Portable rotator build

One of these days I will have to start doing portable satellite operations due to loss of horizon at my place of residence. I found this project on the SARCNET website and decided to build it as I have very little experience with mechanical constructions (especially using metals). I never got the sensors to work and so after a year and a half I decided to abandon this design and go for stepper motors instead. Since I already had invested in a lot of materials I decided to use them as much as possible.

Materials used

Bearings

I could have bought these bearings locally, but when doing research on the web I found that Banggood had both the bearings and motors + controllers, so I bought all in one go.

The pillow block bearing with 25mm bore was US$5.09.

The flange bearings, also with 25mm bore were US$6.96 per piece and I ordered three of them.

All of them weren't aligned properly. By putting a rod in them and then using a square I carefully nudged them so the core was perpendicular to the outer rim.

 

DC motors

The DC motors were also bought from Banggood. They're 12V 2RPM Reversible High Torque Turbo Worm Geared DC Motors and they were US$9.87 each. The gears are sweating a little bit of oil, but nothing major. Later I changed to geared stepper motors and they were US$30 per piece, so quite a bit more expensive.

 

Sprockets, chain and chain connectors

These were especially made for me by a local business in the next town of Zhongli. The chain is type 25 and the big sprockets are 25x32 with a 25mm bore, the smaller ones 25*10 with a 6mm bore. I paid NT$200 for the 25*32 sprockets per piece, so US$13.50 in total. The 25*10 sprockets were NT$140 per piece, so US$9.50 in total. Ten feet of type 25 chain was NT$200, so US$6.50. In total, with tax, I paid US$31.00.

 

Aluminum tubing

These were the trickiest parts to get. It was impossible to get 25.0mm tubing of any kind (aluminium, stainless, fiberglass), so in the end I got two 60 cm pieces of 1" alu-tubing with an 8mm inner diameter and 25.4mm outer diameter. With the help of BX2AB I found a metal workshop where they could be machined down to 25.0mm. The added cost of that was staggering: NT$500 per piece of tubing (US$16.50). Luckily I didn't have that much money on me when I collected them and the owner was in a good mood, so I emptied my wallet and only payed NT$600 for both of them (US$20), because that's what I had. Cost of the material: 2x NT$250 (US$16.50 in total). Labor cost: NT$600 (US$20)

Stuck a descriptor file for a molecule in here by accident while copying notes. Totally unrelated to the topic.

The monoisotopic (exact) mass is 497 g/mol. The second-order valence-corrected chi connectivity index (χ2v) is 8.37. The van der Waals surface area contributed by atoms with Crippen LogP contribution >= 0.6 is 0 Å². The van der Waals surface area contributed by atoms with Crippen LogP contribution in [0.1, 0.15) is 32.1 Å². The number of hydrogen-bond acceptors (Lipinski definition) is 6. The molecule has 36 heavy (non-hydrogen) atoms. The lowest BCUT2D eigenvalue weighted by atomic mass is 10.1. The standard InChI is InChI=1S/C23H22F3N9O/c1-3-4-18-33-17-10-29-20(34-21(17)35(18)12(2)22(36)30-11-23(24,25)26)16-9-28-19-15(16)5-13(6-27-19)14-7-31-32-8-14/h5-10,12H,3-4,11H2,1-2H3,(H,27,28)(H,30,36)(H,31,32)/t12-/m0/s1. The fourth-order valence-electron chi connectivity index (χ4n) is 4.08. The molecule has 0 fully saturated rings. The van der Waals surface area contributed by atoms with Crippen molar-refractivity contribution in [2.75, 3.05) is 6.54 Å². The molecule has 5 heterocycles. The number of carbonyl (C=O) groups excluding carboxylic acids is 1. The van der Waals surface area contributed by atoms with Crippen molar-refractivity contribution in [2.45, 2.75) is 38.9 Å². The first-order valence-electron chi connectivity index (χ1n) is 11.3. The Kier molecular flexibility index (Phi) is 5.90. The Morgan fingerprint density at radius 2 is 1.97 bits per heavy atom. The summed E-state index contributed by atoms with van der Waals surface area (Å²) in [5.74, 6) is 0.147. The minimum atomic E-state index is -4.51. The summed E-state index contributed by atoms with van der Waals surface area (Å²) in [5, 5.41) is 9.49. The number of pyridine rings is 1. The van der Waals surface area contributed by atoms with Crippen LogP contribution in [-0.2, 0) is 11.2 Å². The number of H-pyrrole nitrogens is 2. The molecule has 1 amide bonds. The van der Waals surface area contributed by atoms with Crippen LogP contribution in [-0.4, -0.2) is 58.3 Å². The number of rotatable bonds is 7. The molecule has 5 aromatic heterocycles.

H-bridges

Banggood had an offer for three LMD18200T H-bridges, which the SARCNET project also uses. I paid US$25.52 for the three and all three didn't work. The quality of the whole assembly also wasn't that great, so I counted it as a loss. Wrote a negative review on the Banggood website, but they ignored it. So I went to al local electronics store and bought an LM298N H-bridge for US$6.30 and it worked flawlessly. Later on I bought a second one from my favourite local Arduino webshop for less than US$2, so in the end I spent far too much on these rather simple circuits. With the stepper motors I had to buy controllers and spend way to much on them, too.

 

Enclosure

This was also a major purchase. Bought from Nonstone in Tainan for NT$1368 or US$45.60. Product number is FT202015, which means a 20x20x15cm IP66 outdoor enclosure. Very heavy, because it is all thick steel and in Taiwanese fashion not 100% perfectly made. They don't have any stock of these enclosures, so it took a three week wait before I got mine deliverer by courier.

 

Page 2: Photos and Videos

Page 3: Arduino Code

Page 4: Code for testing purposes